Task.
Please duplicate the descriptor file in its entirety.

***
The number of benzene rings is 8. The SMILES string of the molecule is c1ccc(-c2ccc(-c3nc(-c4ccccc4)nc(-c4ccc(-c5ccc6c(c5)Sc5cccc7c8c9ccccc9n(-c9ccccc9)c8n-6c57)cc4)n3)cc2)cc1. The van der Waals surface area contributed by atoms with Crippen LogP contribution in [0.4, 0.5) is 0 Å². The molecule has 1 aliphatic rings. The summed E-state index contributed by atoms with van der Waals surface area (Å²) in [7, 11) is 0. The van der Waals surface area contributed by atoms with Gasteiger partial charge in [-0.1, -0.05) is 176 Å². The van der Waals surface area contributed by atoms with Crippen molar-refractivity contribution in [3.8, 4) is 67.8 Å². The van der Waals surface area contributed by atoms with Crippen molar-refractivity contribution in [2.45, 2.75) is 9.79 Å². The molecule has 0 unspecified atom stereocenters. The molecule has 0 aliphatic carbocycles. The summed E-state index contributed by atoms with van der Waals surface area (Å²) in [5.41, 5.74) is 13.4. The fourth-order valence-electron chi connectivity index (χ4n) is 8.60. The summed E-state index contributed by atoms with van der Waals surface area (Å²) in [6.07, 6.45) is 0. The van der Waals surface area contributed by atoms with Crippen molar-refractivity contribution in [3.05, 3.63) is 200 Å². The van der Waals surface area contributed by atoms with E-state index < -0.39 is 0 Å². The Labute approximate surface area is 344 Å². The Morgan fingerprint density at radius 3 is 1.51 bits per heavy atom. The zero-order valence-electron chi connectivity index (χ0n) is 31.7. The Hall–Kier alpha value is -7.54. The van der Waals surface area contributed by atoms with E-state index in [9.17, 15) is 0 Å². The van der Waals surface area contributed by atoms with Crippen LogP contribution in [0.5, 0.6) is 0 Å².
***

The number of benzene rings is 8. The SMILES string of the molecule is c1ccc(-c2ccc(-c3nc(-c4ccccc4)nc(-c4ccc(-c5ccc6c(c5)Sc5cccc7c8c9ccccc9n(-c9ccccc9)c8n-6c57)cc4)n3)cc2)cc1. The van der Waals surface area contributed by atoms with Crippen LogP contribution in [0.4, 0.5) is 0 Å². The molecule has 1 aliphatic rings. The summed E-state index contributed by atoms with van der Waals surface area (Å²) in [7, 11) is 0. The van der Waals surface area contributed by atoms with Gasteiger partial charge in [-0.1, -0.05) is 176 Å². The van der Waals surface area contributed by atoms with Crippen molar-refractivity contribution in [3.8, 4) is 67.8 Å². The van der Waals surface area contributed by atoms with Crippen molar-refractivity contribution in [2.45, 2.75) is 9.79 Å². The molecule has 0 unspecified atom stereocenters. The molecule has 0 aliphatic carbocycles. The summed E-state index contributed by atoms with van der Waals surface area (Å²) in [5.41, 5.74) is 13.4. The fourth-order valence-electron chi connectivity index (χ4n) is 8.60. The summed E-state index contributed by atoms with van der Waals surface area (Å²) in [6.07, 6.45) is 0. The van der Waals surface area contributed by atoms with Crippen molar-refractivity contribution in [3.05, 3.63) is 200 Å². The van der Waals surface area contributed by atoms with E-state index < -0.39 is 0 Å². The Labute approximate surface area is 344 Å². The Morgan fingerprint density at radius 3 is 1.51 bits per heavy atom. The zero-order valence-electron chi connectivity index (χ0n) is 31.7. The Hall–Kier alpha value is -7.54. The van der Waals surface area contributed by atoms with E-state index in [9.17, 15) is 0 Å². The van der Waals surface area contributed by atoms with Crippen LogP contribution in [0.5, 0.6) is 0 Å².